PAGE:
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Saturable inductor in boost SMPS for noise reduction?

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Jun 22, 2008
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I would like to ask if any engineer knows how to get rid of the dreaded “spike” current which occurs in the FET current at switch ON in an SMPS boost converter?

I would like to gain opinions on the “saturable inductor” method of reducing said “spike” current.

Google appears to be extremely baron on this subject.

Boost converter schematic


Boost converter load current (LED current)


Here is the FET current, showing the “spike” current:


The “spike” current comes from the output capacitor(s)……it literally comes through the boost diode when the FET turns ON. (!)
(This “spike” current occurs no matter if the boost diode is Schottky or Ultra-Fast type. With Ultra-Fast diodes, its due to “reverse-recovery”, with Schottky’s its due to the Schottky capacitance)

Please note the EXTREME sharpness of this “spike” of current.

We don’t need to be Microwave Engineers to be able to see that this current “spike” is going to have STRONG harmonics up into the near GHz frequency range.

It is going to be a NIGHTMARE for our EMC compliance test.

I would suggestively state that this “spike” current is the main reason why SMPS’s often need to be shielded by surrounding them by a metal case.
(is this agreeable to yourself ?)

Also, I would preach that this “spike” current is the main causative factor behind the majority of common mode conducted emissions from the SMPS.
(is this also agreeable to yourself ?)

Please examine the “spike” again………just look at that phenominally high di/dt.(!)

..high di/dt means large amounts of energy will be coupled OUT of the circuit, causing common-mode conducted problems……the coupling will be via the circuit’s inevitable stray inductances and capacitances……..hence the EMC nightmare.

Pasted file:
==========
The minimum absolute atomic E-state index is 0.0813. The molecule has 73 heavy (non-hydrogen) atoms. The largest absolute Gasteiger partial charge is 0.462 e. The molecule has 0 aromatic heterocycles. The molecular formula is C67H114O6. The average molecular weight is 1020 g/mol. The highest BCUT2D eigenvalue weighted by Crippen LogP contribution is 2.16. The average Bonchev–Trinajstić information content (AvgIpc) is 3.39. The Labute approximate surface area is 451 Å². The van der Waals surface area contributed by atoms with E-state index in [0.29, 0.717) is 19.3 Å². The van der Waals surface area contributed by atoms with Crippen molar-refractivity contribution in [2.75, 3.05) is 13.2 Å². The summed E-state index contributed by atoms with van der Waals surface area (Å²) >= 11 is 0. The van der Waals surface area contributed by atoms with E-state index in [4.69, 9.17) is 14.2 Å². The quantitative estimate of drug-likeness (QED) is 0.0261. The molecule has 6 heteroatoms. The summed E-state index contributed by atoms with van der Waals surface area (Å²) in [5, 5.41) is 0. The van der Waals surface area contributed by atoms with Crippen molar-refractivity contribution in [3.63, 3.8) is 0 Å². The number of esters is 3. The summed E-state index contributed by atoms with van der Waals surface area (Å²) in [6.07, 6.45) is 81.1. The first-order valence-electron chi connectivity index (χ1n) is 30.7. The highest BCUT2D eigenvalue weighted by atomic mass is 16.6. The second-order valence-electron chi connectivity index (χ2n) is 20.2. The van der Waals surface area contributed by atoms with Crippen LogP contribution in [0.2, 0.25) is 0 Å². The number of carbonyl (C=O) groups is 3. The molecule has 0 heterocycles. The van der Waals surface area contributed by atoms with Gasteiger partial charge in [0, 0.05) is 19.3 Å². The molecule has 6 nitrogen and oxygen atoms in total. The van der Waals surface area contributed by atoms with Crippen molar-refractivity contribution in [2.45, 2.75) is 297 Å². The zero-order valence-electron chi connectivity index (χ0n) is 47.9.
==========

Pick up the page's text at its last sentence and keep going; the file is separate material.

To make matters even WORSE…………….

This current “spiking” can be seen in ALL SMPS’s

….take a flyback….the “spike” simply comes through the transformer when the FET switches ON.

May I receive suggestions on the the following method to reduce this “spike”……

--Simply place a saturable inductor in series with the boost diode….

Saturable inductor (L4) in series with boost diode


As the FET switches ON and the “spike” tries to flow … meets the reactance of the (saturable) inductor… the spike cannot build up very quickly.

As you will know, it needs to be a SATURABLE inductor because otherwise it would impede current flow from the main moost inductor when the FET turns OFF.

That is, this inductor very quickly saturates… fact, it is a “square law” inductor, meaning that before it saturates, the gradient of its B-H curve is almost vertical (very steep)………it saturates very quickly and indeed saturation on the B-H curve is seen by the gradient SUDDENLY going from very steep vertically to very flat (horizontal). –it uses a special ferrite to give it this behaviour.

Can any engineer comment on the use of such a saturable inductor to stop this “spike” current?

My question is………..
… does one work out the maximum voltage that occurs across this inductor before it saturates.?
(i.e. what voltage occurs across the saturable inductor when the FET switches OFF)

it will be from i = Cdv/dt and v = Ldi/dt and dv/dt = L d^2i/dt^2, but does any reader have an App Note on this?

As said, the spike is caused by the rectifiers reverse recovery charge. The charge amount only depends on the rectifier type
and actual current, the peak current also on the MOSFET's switching speed. Typically schottky reverse recovery is the strongest
interference source present in SMPS, and often producing most of the radiated (above 30 MHZ) EMI.

I don't think that an inductor is a good solution. Did you check in simulation? It must cause additional losses in any case, particularly
increase the switching losses at MOSFET turn-off. At turn-on the saturated inductors stored energy is turned into losses too, in
addition to the reverse revcovery charge.

In your circuit, the spike amplitude is relative high, because you are using a large schottky diode at a low current level.
But basically, the trick in SMPS design is to keep the commutating currents inside a small geometry and don't allow it to
spread all over the PCB, e.g. by proving a local ground plane or node for the switcher. Using this precautions, SMPS EMI can be
kept below the limits with fair effort.

Thanks for replying,

though i have not yet simulated the saturable inductor as i haven't worked out if its possible to do a saturable inductor in LTSpice yet.

I am worried about getting a big voltage spike from the inductor before it saturates

I found, that LTSpice has a non-linear inductor model, that should be suitable, but I didn't use it.

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